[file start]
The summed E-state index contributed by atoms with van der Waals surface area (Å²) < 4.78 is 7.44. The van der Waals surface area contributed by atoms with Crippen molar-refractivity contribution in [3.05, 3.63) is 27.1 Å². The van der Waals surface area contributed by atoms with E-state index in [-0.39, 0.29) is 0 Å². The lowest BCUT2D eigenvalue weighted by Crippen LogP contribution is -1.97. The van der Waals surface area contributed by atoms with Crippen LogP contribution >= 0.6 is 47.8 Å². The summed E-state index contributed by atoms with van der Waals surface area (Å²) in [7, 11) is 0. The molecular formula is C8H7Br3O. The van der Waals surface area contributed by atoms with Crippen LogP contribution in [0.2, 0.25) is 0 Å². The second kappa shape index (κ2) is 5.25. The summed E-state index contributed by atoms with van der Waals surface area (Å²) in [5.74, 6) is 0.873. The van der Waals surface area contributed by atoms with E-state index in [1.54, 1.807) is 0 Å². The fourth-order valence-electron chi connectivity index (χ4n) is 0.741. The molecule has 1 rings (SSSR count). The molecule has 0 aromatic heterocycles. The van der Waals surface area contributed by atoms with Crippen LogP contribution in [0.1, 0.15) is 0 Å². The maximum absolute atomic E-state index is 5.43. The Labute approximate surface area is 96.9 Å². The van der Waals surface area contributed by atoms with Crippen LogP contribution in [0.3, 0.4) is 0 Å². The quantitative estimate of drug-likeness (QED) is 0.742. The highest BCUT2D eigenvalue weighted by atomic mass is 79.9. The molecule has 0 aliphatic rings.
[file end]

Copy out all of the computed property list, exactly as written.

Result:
The summed E-state index contributed by atoms with van der Waals surface area (Å²) < 4.78 is 7.44. The van der Waals surface area contributed by atoms with Crippen molar-refractivity contribution in [3.05, 3.63) is 27.1 Å². The van der Waals surface area contributed by atoms with E-state index in [-0.39, 0.29) is 0 Å². The lowest BCUT2D eigenvalue weighted by Crippen LogP contribution is -1.97. The van der Waals surface area contributed by atoms with Crippen LogP contribution >= 0.6 is 47.8 Å². The summed E-state index contributed by atoms with van der Waals surface area (Å²) in [7, 11) is 0. The molecular formula is C8H7Br3O. The van der Waals surface area contributed by atoms with Crippen LogP contribution in [0.2, 0.25) is 0 Å². The second kappa shape index (κ2) is 5.25. The summed E-state index contributed by atoms with van der Waals surface area (Å²) in [5.74, 6) is 0.873. The van der Waals surface area contributed by atoms with E-state index in [1.54, 1.807) is 0 Å². The fourth-order valence-electron chi connectivity index (χ4n) is 0.741. The molecule has 1 rings (SSSR count). The molecule has 0 aromatic heterocycles. The van der Waals surface area contributed by atoms with Crippen LogP contribution in [0.1, 0.15) is 0 Å². The maximum absolute atomic E-state index is 5.43. The Labute approximate surface area is 96.9 Å². The van der Waals surface area contributed by atoms with Crippen LogP contribution in [0.3, 0.4) is 0 Å². The quantitative estimate of drug-likeness (QED) is 0.742. The highest BCUT2D eigenvalue weighted by atomic mass is 79.9. The molecule has 0 aliphatic rings.